Wednesday, February 22, 2006

That'll teach me to petition for review!

In the ongoing march of post-McAdam litigation, one issue that has been in the background for a while is whether K.S.A. 65-4159 (manufacture--drug severity level 1) is identical to K.S.A. 65-4152 (use of paraphernalia to manufacture--drug severity level 4). This issue became more important for manufacture offenses occurring after May 20, 2004, the effective date of the legislative McAdam fix (which purports to return all manufacture related offenses to drug severity level 1).

In October, the COA held that the two statutes do not proscribe identical conduct in State v. Miles, an unpublished opinion in appeal 93260. I filed a petition for review to the KSC and last week got an order not only denying the petition for review, but on its own motion, the KSC ordered the COA opinion published. (Here is the link to the now-published case).

The COA distinguished the statutes as follows:

From a practical standpoint, the defendant's argument holds some validity. Due to the broad definition of drug paraphernalia provided by statute, it would be impossible to manufacture any controlled substance without drug paraphernalia.

. . . .

For purposes of identifying identical proscribed conduct under different statutes, however, the test is not whether proving one offense necessarily proves the other but whether the same conduct, as defined by the elements contained within each statute, is proscribed.

K.S.A. 65-4152(a)(3) possesses a crucial element which differs from the elements for manufacturing methamphetamine under K.S.A. 65-4159(a): physical control of drug paraphernalia. While drug paraphernalia is a factual prerequisite to the manufacture of methamphetamine, it is not a legal prerequisite. Consequently, based upon the plain language contained in the two statutes, we are convinced the legislature intended to criminalize two different acts. Under K.S.A. 65-4159(a), the legislature intended to criminalise the act of producing a controlled substance; under K.S.A.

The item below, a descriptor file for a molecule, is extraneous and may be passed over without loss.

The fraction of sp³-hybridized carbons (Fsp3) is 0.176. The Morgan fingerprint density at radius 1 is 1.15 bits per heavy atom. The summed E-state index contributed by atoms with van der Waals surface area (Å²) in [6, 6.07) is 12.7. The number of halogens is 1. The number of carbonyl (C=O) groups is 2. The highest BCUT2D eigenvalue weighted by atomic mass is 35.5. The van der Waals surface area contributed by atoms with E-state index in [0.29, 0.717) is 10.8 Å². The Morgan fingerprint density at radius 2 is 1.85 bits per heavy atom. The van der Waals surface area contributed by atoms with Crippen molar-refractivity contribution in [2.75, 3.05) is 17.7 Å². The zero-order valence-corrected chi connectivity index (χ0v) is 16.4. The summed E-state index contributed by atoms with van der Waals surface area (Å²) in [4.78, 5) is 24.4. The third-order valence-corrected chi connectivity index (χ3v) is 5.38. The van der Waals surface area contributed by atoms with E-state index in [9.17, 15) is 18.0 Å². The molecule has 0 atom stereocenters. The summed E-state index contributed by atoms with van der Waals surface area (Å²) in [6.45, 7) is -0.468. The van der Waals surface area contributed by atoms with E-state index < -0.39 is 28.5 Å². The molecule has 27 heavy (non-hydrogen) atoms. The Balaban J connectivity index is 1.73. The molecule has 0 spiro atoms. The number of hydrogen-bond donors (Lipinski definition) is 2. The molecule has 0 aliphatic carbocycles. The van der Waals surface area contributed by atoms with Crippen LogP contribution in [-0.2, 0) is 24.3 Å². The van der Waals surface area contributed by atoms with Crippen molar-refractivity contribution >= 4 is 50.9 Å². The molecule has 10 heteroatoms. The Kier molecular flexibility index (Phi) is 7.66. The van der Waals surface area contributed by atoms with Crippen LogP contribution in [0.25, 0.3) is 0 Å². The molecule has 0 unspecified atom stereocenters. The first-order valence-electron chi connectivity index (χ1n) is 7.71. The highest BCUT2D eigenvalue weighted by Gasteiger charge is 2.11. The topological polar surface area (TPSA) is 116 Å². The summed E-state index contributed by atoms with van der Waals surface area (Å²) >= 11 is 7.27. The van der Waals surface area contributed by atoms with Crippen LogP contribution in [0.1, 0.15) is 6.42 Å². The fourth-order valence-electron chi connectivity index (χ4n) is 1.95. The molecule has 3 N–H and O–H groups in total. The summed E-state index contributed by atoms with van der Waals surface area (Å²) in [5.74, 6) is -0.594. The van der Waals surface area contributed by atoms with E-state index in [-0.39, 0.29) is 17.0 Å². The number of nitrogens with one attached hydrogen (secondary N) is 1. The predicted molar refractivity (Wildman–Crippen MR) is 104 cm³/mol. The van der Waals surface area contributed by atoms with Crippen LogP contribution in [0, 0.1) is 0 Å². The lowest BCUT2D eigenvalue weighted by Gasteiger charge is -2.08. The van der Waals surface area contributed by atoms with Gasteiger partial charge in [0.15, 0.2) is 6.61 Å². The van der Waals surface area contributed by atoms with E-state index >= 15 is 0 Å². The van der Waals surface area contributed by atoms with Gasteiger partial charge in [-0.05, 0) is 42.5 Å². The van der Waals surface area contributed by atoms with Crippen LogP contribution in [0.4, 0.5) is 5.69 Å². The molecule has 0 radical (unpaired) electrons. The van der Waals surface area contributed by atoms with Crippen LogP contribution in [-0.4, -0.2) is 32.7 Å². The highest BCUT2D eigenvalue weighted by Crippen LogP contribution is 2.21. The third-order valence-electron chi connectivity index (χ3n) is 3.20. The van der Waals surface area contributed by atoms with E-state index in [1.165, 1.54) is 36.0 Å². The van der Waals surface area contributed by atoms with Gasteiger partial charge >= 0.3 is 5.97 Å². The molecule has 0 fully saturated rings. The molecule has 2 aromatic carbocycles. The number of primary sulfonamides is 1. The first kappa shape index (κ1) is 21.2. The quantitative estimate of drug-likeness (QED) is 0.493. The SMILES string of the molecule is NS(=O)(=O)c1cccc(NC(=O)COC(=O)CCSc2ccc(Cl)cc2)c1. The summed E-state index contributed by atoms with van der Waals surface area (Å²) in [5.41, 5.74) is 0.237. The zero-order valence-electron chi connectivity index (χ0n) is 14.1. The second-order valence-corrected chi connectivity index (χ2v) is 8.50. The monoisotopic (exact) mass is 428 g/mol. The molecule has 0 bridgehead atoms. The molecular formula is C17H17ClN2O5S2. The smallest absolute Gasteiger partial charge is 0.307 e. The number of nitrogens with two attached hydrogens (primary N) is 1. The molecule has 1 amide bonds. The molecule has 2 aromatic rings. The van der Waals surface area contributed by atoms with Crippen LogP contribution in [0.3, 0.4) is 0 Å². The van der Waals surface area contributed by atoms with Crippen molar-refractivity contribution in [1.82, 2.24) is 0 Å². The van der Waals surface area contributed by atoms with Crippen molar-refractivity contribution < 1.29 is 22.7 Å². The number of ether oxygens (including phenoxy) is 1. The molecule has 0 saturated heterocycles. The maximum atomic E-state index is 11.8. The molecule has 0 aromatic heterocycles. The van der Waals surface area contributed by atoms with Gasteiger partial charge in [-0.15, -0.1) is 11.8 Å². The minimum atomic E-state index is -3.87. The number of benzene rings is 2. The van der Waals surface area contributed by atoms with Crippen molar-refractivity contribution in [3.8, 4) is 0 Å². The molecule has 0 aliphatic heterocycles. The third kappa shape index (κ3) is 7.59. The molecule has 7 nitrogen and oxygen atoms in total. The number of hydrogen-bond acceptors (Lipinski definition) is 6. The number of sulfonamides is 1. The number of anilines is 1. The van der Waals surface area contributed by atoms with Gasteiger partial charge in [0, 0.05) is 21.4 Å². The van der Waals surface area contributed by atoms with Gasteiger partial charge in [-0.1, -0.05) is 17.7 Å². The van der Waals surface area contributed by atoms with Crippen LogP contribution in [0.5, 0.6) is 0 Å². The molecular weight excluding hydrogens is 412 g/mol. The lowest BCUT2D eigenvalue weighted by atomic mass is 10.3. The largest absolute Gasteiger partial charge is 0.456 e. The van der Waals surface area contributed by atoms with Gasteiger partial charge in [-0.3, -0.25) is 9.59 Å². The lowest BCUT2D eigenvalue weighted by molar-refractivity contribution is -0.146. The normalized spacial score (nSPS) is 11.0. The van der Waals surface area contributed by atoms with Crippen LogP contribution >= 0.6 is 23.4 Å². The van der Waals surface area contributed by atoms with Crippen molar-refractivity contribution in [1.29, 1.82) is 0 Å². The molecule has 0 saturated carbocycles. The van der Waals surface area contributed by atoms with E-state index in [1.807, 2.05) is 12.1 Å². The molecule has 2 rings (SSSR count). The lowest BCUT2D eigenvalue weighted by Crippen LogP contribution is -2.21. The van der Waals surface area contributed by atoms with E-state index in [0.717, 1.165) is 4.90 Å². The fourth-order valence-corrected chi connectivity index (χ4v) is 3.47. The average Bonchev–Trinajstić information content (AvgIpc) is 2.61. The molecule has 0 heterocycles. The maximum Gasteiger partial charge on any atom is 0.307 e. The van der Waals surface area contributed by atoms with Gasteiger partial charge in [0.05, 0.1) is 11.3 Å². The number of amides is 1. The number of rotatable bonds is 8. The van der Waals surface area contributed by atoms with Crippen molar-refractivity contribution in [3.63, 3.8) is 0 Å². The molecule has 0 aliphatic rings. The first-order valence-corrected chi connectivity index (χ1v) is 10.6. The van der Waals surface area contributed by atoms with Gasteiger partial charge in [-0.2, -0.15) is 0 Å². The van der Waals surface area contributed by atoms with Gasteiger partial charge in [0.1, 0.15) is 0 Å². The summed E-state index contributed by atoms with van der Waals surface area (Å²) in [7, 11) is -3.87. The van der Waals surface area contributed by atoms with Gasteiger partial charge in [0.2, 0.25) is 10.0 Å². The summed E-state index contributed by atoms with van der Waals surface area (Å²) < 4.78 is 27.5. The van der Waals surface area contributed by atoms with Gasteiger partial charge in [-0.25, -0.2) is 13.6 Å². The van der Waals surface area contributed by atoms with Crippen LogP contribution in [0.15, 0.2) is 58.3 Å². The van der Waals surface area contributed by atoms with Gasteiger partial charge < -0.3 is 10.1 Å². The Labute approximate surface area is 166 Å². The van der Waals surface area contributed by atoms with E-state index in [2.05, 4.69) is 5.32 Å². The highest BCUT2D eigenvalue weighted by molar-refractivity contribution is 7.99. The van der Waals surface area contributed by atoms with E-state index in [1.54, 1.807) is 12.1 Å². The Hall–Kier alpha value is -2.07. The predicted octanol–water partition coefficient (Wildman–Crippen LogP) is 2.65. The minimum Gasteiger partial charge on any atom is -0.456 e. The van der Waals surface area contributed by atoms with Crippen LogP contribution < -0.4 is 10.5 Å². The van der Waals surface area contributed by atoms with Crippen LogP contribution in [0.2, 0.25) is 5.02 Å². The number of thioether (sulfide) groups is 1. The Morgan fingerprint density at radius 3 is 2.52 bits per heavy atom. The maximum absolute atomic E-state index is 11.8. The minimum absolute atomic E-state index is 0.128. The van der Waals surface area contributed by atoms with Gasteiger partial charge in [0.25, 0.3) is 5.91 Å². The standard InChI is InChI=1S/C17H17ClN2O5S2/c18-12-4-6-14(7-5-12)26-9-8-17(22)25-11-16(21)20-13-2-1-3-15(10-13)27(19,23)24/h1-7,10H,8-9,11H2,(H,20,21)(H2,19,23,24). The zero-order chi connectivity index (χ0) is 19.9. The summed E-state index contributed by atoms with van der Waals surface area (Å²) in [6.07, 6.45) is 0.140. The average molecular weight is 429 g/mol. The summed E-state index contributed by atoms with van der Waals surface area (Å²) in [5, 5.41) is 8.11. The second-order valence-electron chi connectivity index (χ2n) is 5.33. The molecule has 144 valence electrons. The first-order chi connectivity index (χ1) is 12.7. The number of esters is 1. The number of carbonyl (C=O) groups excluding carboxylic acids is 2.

65-4152(a)(3), the legislature intended to criminalize the possession, collection, or application of non-controlled substances or products with the intent to produce a controlled substance.

If anyone can tell me what the factual prerequisite/legal prerequisite distinction means, please let me know.

Anyway, you know that I am always looking for the silver lining, so here are a couple of good things that practitioners can use for trial practice.

First, "physical control" is a "crucial element" in a possession case. If the state requests a constructive possession instruction--in any kind of possession case--you should object citing this case and you should always request an instruction stating that "physical control" of the substance or paraphernalia is required for conviction.

Second, at a manufacture trial, you should request an instruction stating that manufacture does not include "the possession, collection, or application of non-controlled substances or products with the intent to produce a controlled substance." It sort of begs the question of what, then, is manufacture? I really don't know, but it must be something different than the quoted language. And you should raise a sufficiency issue in any case that only involves "the possession, collection, or application of non-controlled substances or products with the intent to produce a controlled substance." Perhaps this is an indication that the KSC is backing off or refining its broad defintion of manufacture in State v. Martens.

Finally, even though ordered published by the KSC, this is still a COA opinion. We will keep trying to get this to the KSC and maybe we can get some better discussion of these issues. In any case, be sure to file a notice of appeal in any case involving a drug severity level 1 offense.

1 comment:

Mark J. Dinkel said...

Nice blog, Randall. It is good to have this forum for dialogue and an exchange of ideas. At the trial level, I will begin focus on the constitutionality of K.S.A. 22-4529. This is the statute that began the $50 BIDS fee in 1997 and then quickly doubled it to $100 by 2001. The statute provides that "(a)ny defendant ENTITLED (my emphasis) to counsel . . . shall pay an application fee . . . ." In a number of counties, including Saline, the defendant ENTITLED to counsel is often required to pay a $100 fee prior to bonding from jail. In other words, if you exercise the FUNDAMENTAL constitutional right to counsel (see Gideon v. Wainwright) you may be sacrificing your constitutional right to bail and your pretrial freedom. The more I think about it, the more this fee reminds me of the poll tax declared to be a violation of the equal protection clause in Harper v. Virginia State Board of Elections. However, unlike the poll tax application to everyone seeking to cast a vote, the 22-4529 fee applies only to those claiming poverty.